Sea Beggars
An international group of anti-Spanish exiles and war criminals, they captured the port city of Brill.
Pacification of Ghent
A union between Catholic provinces and Protestant provinces against Spain. It declared internal regional sovereignty in matters of relgion.
Huguenots
French Protestants.
Battle of Pavia
In 1525, Francis I of France was captured by Charles V. This caused the first war of Protestant persecution in France.
Edict of Fontainebleau
In 1540, this edict subjected all Huguenots to the Inquisition.
Edict of Chateaubriand
Henry II passed this edict to further persecute Protestants.
Francis I
Kng during the Habsburg-Valois Wars. He was captured by Charles V at the battle of Pavia. Anti-Protestant.
Henry II
Husband of Catherine de Medici. King during the end of the Habsburg-Valois War. Catherine passed the Edict of Chateaubriand.
Francis II
Eldest son of Henry II, husband of Mary Queen of Scots. Huguenots tried to kidnap him in the Conspiracy of Amboise.
Catherine de Medici
Wife of Henry II. Powerful queen of France who ruthlessly played the Huguenots and Guises against each other to expand influence.
Bourbons
French Protestant family with much influence on the French wars of religion. Louis de Conde was their leader.
Montmorency-Chatilions
Huguenot family with much influence on the French wars of religion. They were led by Admiral Gaspard de Coligny.
Guises
Militant Catholic family of France. They were a major influence on the French wars of relgion.
Conspiracy of Amboise
A plot hatched by Protestant leaders to kidnap Francis II.
Theodore Beza
A Calvinists leader who strongly supporter defending against tyranny.
January Edict
This edict allowed Protestant in France to worship outside towns publicly and privately inside them.
Peace of Saint-Germain-en Laye
This ended the 3rd war of religion allowed Protestants full religious freedoms within their territories and the right to fortify their cities.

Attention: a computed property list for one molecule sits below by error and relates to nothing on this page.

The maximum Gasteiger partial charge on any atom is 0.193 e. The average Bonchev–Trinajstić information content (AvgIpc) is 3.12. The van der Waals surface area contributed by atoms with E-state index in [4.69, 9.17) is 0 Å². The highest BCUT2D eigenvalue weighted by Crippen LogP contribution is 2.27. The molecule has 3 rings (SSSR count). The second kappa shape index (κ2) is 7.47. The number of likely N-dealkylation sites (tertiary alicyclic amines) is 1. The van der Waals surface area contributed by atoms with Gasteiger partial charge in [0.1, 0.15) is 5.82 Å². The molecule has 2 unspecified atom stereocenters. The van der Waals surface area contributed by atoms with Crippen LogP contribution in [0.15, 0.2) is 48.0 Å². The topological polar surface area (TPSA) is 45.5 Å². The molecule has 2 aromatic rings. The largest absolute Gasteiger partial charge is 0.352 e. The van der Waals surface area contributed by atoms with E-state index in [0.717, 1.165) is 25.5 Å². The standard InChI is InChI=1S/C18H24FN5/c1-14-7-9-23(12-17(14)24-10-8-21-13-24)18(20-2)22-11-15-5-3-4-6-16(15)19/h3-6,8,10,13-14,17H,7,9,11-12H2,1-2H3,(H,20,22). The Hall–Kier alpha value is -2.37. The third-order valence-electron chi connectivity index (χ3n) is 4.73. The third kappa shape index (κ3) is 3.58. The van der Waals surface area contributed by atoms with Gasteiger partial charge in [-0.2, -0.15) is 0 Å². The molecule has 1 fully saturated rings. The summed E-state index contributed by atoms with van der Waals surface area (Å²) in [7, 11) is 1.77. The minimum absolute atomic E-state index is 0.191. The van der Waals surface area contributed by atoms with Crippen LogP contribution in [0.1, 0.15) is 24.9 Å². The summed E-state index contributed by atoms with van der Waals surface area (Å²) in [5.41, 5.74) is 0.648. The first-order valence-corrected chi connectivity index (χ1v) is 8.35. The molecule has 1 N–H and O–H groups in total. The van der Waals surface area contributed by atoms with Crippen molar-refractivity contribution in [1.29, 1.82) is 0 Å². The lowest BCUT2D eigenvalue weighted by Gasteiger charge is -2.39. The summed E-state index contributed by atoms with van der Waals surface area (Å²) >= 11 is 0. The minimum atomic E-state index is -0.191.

Caris de Conde
Huguenot leader of the Bourbons. Led Protestant forces during the religious wars. Killed in the second religious conflict.
Coligny
A powerful Huguenot leander of the Montmorency-Chatillons. He took command once Conde was dead. He was killed as a part of a Catholic plot and this caused the St. Bartholomew's Day Massacre.
St. Bartholomew's Day Massacre
This occurred when Catherine de Medici and the Guise family made an attempt on Coligny's life. When it failed, a nervous Catherine convinced Charles IX that a Huguenot coup was a foot. The execution of several thousand Huguenots was ordered.
Henry III
Politique king who passed the Peace of Beaulieu, allowing Huguenots complete civil and religious freedom. But France was not ready for this, and the Catholic League freed him to reject it. He teamed up with Henry of Navare, and the planned the successful assassinations of the Duke and cardinal of Guise. When the planned an invasion of Paris, he was killed.
Politique
A smart political ruler who puts the political survival of the state of religious unity.
Peace of Beaulieu
Passed by Henry III. Allowed Huguenots full religious and civil freedoms. Pressure from the Catholic League forced him to shorten it.
Henry of Navarre
Brilliant politique king of France who brought the religious wars to a close. He passed the Edict of Nantes, which helped bring tranquility to the state. He purified the Catholic League by making France a Catholic country that tolerated Huguenots, although he was Protestant.
Edict of Nantes
Passed by Henry IV. Allowed Huguenots public worship, right of assembly, admission to public offices and universities, and permission to maintain fortified towns. Exercised within their own towns and territories.
Union of Brussels
Catholic and Protestant provinces joined in an alliance that tolerated religious differences but had political unity. It was the Netherland's unified opposition to Spain.
Perpetual Edict
Don John of the Spanish forces had to sign this when the Union of Brussels defeated his forces. It provided for the full removal of Spanish troops from Dutch soil.
Union of Arras
A union of southern provinces that made peace with Spain.
Union of Utrecht
Northern provinces created this in response to the union of Arras.
Alencon
The Union of Utrecht rejected Philip II as their ruler. They turned to Catherine's youngest son. Tried to take control of the provinces, but was returned to France.
Defeat of the Spanish Armada
Most epic naval turnaround in history. Spain's large ships could not land troops on English shores. Swifter English and Dutch ships outmaneuvered Spain.
Catholic League
Formed by ultra-Catholics in 1576 with the goal of exterminating heresy and putting a true Catholic champion (Henry, duke of Guise) on the French throne.
Counter-Reformation
The Roman Catholic Church's attempt to combat the Reformation.
/ 63
Term:
Definition:
Definition:

Leave a Comment ({[ getComments().length ]})

Comments ({[ getComments().length ]})

{[comment.username]}

{[ comment.comment ]}

View All {[ getComments().length ]} Comments
Ask a homework question - tutors are online